On six hours’ notice, more than 200 people met at the Santa Cruz county courthouse Tuesday, protesting fast-moving restrictions across the country on abortion access — and the news that the U.S. Supreme Court is about to strike down the decision that has assured a women’s right to choose for 49 years.
Late Tuesday afternoon, more than 200 Santa Cruzans gathered to protest coming restrictions on abortion access in many states across the country. Outside the Superior Court of Santa Cruz downtown, seven speakers spoke to a crowd that ranged in age from children to those who remembered when abortion was previously illegal.
The crowd’s fury followed Monday’s leaked Supreme Court draft majority opinion, which outlined a decision to strike down the landmark, 49-year-old Roe v. Wade decision, which provides a national right to abortion access and a woman’s right to choose. Written by Justice Samuel Alito, the draft opinion shows the aim of five justices — Alito, Clarence Thomas, Neil Gorsuch, Brett Kavanaugh and Amy Coney Barrett — to strike down the 1973 decision, long cited as legal precedent, and a subsequent 1992 decision, Planned Parenthood v. Casey. Politico first reported the draft opinion and the story has both buoyed right-to-life activists, who have long sought such a reversal, and mobilize major opposition.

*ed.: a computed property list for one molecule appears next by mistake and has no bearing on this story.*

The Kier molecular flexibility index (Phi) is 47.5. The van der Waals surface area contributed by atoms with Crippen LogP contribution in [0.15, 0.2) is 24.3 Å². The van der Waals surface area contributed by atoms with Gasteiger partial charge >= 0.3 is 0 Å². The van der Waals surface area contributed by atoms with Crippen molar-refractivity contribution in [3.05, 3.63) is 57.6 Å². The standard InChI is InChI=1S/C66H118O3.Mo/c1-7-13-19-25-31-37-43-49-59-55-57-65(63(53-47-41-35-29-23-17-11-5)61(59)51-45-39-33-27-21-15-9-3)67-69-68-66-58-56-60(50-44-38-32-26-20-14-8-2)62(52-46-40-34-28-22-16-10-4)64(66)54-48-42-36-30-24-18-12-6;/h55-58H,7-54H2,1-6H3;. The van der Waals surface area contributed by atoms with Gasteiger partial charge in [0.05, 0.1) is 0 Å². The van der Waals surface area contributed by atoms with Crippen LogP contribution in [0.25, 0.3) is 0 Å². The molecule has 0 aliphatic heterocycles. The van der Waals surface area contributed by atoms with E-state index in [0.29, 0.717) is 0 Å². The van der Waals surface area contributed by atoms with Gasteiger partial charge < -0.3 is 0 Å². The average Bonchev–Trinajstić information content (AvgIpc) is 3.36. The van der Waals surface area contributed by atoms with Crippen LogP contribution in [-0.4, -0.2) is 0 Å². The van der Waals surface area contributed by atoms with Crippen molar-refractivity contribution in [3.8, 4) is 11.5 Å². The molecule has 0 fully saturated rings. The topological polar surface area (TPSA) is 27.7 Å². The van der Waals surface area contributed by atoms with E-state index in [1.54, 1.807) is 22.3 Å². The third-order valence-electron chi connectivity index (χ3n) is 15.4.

“I am fuming with rage — are you fuming with rage?” Gail Pellerin shouted into the mike. Pellerin, the longtime county clerk and current candidate for the State Assembly, noted her role as both a former Planned Parenthood board member and someone who’s had an abortion.
“I cannot believe we’re still fighting this thing that our grandparents won already! Reproductive rights are human rights,” she said. “Make no mistake, this is a war against those of us with a uterus.”
Cynthia Mathews — who launched the Santa Cruz chapter of Planned Parenthood from her kitchen table in 1971 — said she impressed by the turnout on just six hours of planning. While she acknowledged that the leaked draft opinion has yet to be finalized, she explained what the ramifications will be when that happens sometime in the next several months.
“Over half the states in the country are ready to fall — this is a call to action,” she said, a reference to as many as 26 states set to impose abortion bans. “It’s not going to be a quick win … it’s discouraging, but it’s not over.”
In the months ahead, expect reaction locally, at the state level and nationally.
On Tuesday, Senate Majority Leader Chuck Schumer announced his intention to have the Senate vote on codifying Roe v. Wade’s right-to-choose protection into law. Requiring 60 votes to overcome a blocking filibuster makes passage unlikely, though.
On March 22, California Gov. Gavin Newsom had announced his intention to make the state an “abortion sanctuary,” signing into law to make abortions more affordable for individuals on private insurance plans. After Monday’s leak, he said California will not be idle in reaction: “We are going to fight like hell.”